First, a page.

Malgorzata, a psychologist, has joined a group of volunteers who provide mental health support for the Ukrainians. Interacting with the guests, especially the children, has left a lasting impact. In  a visit with one of the children, Milene, a 9-year-old,the young girl described the drawing she made. “Russia and Ukraine used to be friends, but the war came and they are not friends anymore. Russia is sad now, but Ukraine is happy, because it is here (in Poland), because there are good people here and I am happy.”  When Malgorzata asked where Milene and her family are going, she replied, “I don't know, we are just traveling.” 

Malgorzata estimated that 60% of the Polish people are generously helping Ukrainians. “I was shocked how ordinary people opened up their arms and started helping Ukrainian people. At first, I thought this was great, people were being so generous, showing so much mercy and love and compassion but then I felt like I’m doing nothing here. At first, I sent money, but it still felt like I was doing nothing,” remarked Kelly.

She reached out to area schools to see about organizing an effort to help the Ukrainian children. Kelly was disappointed by the response. One day she happened across a post about a woman offering a cooking class asa fundraising effort. What particularly caught Kelly’s eye was that the Ukrainian woman was teaching American women how to make Ukrainian borscht. Her immediate reaction was, “Oh gosh, I can totally do that. Ukrainian borscht is like my second favorite soup.”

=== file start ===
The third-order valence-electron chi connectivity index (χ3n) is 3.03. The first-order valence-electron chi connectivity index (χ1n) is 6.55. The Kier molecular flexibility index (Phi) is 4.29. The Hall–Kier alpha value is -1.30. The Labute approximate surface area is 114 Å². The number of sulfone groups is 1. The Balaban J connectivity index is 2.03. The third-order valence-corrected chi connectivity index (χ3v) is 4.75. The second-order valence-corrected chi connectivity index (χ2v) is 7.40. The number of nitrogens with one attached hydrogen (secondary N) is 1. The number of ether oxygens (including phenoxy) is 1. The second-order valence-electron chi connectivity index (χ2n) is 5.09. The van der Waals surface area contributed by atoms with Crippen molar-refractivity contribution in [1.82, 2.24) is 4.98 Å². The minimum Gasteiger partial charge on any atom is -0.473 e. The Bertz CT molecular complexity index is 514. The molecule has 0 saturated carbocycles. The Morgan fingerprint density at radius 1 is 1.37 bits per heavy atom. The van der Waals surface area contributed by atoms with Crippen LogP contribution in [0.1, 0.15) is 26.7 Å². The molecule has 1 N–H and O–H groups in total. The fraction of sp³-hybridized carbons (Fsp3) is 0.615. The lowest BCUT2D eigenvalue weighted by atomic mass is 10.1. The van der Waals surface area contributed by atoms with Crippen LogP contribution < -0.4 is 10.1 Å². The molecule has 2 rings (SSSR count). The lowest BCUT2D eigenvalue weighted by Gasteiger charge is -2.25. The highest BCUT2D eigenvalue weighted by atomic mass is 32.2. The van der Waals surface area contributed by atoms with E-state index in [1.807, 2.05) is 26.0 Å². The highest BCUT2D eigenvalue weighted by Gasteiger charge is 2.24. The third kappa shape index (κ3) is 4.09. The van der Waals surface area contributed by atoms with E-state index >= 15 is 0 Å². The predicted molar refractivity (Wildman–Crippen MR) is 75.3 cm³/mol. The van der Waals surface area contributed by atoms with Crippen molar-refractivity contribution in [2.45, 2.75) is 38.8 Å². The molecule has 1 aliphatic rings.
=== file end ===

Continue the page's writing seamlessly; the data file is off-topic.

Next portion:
Kelly reached out to Laura Wozniak from Queen of All Saints’ Peace and Justice Committee about making “insane amounts of Ukrainian borscht'' for a fundraiser. She received a response that perogies would be a better idea than borscht. The idea evolved into a pierogi, Ukrainian borscht, sausage, and dessert fundraiser, which was held on April 9 and 10.

“I got scared wondering if we could handle all this,” confessed Kelly, knowing the sale would be after each Mass at both Queen of All Saints and St. Mary of the Immaculate Conception in Michigan City. It took a small army of volunteers, "hours of production, doing tedious work” to make the ethnic foods. She said over 1,000 pierogies were made, 80 liters of meat and vegetarian borscht, sausage, and several varieties of desserts.

Over $10,000 was raised for the effort. The money will be split with a portion going to Dominican Friars, Sisters of Immaculate Conception, and Catholic Charities. Kelly said the Sisters of Immaculate Conception have been taking many women and children fleeing the war areas into their small convent in southwestern Ukraine. “They are great ladies with big hearts,” she said. The sisters want to convert a retreat house into housing quarters for those fleeing the war.

“Some say that this enormous, nationwide outpouring of help, mercy, and generosity is outweighing the evil and atrocious events of the war. This is my reasoning for the fundraiser,” said Kelly. “For many this wasn’t a food sale, this was contributing to something very important, and the food was just a side thing. I’ve never seen something like this. People are so generous and kind. It was beautiful.”

She added, “It is important to share and step in anywhere to help. Despite the chaos in my house for the week, it had a positive impact on our family, all those who participated and donated, and for those impacted by the money raised.”